September 4, 2010

Hanson: Who should exist? And who pays?

Economist Robin Hanson of Overcoming Bias is wondering who should exist? and the ways in which our future creations can pay to exist. He writes,
[C]onsider the question, “Which creatures should be created?” in a future where factories can make a wide range of creatures. This situation might arise with whole brain emulation, or advanced genetic engineering. Imagine a supply-and-demand world where many similar competing profit-seeking factories can each make many possible creatures with great precision, endowing them with any preferred debts or rights, but aren’t overly limited by intellectual property rights. When creating creatures is such a competitive industry, supply and demand has strong implications.
Hanson eventually devises a principle of existence:
Creature X should exist if it wants to exist [i.e., would want to exist if they existed] and it can pay for itself. … Most new creatures would have designs near the peak of factory profitability, and own little surplus relative to their cost. Residual control rights (e.g., “are they slaves?”) would rest in the hands of whomever could squeeze the most market value from them.
Given that a 'creature producing factory' will have to foot the initial cost [his terminology, not mine], he comes up with a list of ways for the factory to recoup:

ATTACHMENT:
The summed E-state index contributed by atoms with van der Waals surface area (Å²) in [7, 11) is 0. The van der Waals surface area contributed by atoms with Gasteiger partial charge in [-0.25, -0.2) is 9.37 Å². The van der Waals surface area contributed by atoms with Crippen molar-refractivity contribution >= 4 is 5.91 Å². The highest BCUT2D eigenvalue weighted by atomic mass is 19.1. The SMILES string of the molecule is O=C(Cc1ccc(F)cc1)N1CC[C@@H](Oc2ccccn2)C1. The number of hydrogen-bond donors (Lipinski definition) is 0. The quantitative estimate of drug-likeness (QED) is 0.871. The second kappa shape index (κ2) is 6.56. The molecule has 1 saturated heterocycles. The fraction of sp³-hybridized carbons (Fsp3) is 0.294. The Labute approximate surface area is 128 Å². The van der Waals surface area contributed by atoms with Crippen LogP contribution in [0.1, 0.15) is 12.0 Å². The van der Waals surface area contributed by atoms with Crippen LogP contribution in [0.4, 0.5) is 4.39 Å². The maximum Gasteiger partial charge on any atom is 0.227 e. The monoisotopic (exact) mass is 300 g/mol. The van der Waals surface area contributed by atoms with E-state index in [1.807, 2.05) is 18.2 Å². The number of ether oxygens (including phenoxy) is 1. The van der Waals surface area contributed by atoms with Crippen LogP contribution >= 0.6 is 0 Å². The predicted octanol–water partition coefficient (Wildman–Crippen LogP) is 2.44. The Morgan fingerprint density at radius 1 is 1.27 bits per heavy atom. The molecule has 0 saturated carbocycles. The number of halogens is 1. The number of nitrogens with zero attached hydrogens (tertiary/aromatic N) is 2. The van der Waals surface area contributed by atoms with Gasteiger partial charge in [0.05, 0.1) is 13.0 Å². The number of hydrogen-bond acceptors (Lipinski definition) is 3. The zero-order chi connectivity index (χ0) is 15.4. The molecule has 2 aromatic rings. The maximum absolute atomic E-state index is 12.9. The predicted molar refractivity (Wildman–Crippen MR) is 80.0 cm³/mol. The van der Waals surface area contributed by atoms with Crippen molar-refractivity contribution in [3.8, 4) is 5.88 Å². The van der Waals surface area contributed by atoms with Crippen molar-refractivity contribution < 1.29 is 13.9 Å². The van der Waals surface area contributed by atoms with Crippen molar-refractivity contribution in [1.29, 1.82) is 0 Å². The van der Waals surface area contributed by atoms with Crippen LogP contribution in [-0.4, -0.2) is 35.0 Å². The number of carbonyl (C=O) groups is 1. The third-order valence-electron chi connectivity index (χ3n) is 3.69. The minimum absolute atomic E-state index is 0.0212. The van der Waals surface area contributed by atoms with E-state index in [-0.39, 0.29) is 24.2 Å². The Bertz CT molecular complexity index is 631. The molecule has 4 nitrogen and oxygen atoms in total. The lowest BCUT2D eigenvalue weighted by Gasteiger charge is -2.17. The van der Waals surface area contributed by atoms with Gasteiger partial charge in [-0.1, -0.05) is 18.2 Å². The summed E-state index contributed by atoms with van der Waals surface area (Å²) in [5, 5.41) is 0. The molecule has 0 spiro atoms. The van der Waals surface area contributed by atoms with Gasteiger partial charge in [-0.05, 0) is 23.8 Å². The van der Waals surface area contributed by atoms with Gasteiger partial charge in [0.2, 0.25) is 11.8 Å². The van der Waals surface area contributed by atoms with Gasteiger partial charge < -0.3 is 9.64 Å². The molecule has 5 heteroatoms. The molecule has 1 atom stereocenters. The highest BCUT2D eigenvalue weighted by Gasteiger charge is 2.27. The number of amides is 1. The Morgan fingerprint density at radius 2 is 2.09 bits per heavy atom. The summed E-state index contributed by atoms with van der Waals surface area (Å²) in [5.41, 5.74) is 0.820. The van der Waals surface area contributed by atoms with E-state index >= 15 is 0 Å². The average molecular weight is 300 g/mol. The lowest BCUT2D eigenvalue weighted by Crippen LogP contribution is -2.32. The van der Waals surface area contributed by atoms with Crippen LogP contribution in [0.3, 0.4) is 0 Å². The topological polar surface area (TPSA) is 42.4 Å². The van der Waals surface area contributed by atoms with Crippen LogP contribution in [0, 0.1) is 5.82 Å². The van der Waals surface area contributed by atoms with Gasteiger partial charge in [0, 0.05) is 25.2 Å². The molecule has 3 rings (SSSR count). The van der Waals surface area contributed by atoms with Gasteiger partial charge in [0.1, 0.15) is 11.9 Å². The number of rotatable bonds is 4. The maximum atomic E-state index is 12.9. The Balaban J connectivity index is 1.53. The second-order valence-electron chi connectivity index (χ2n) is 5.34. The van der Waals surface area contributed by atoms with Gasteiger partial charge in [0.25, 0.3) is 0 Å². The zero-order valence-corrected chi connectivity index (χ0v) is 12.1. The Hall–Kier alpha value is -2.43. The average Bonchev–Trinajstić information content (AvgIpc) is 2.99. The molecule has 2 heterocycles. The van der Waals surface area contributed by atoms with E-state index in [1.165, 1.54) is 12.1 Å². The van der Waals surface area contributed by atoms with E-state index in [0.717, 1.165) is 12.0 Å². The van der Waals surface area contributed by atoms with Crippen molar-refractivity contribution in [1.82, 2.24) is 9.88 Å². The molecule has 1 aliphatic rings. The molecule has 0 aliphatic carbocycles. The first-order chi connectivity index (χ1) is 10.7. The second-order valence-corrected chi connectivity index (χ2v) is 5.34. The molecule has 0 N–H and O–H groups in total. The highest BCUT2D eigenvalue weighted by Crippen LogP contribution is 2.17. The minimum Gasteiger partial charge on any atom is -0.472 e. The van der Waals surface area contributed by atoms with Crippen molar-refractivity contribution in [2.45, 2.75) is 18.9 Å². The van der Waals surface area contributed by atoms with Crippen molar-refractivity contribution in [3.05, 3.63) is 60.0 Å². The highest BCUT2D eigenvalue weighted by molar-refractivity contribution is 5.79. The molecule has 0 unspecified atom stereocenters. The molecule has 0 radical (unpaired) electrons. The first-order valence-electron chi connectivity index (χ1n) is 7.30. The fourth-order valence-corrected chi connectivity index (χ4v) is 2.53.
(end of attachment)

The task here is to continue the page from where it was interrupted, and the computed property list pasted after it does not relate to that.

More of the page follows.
• Slavery
  • Debt
  • Stock
  • Contract
  • Gratitude
  • Shared goals
  • Reproduction
Hanson admits that these approaches can be mixed, and concludes by saying, "While today’s creation practices include elements of all these approaches, we clearly lean most heavily on reproduction, and many of us are horrified at the prospect that future folk might not act similarly. For example, some libertarians tell me it is a basic ethical fact that no person should be born with debt, stock, or physical restraints. But I fear this is merely arrogant presumption that our ways must be best."

Nobody thinks like Robin Hanson. Nobody.

3 comments:

Robin Hanson said...

I think that's a complement ... :)

George said...

'tis.

Duncan said...

A "complement", i.e. -- according to the New Oxford American Dictionary -- "a thing that completes or brings to perfection"?

But anyway, what Robin Hanson considers looks very much like treating human beings as a means to an end -- which I do not want, *not* *at* *all*.

And there are certain points:
- Already today many people are able to decide whether they want to have a child or not -- because of contraceptives. So: Robin Hanson brings up nothing new.
- We already have creature producing factories, if you think of the (disgusting) way some of our foodstuff is produced. Again: nothing new.
- Robin Hanson speaks about "creatures". This is a "good" way of abstracting away, that he talks about human beings. Says a lot about him.

Bottom line: In this case Robin Hanson is no original thinker.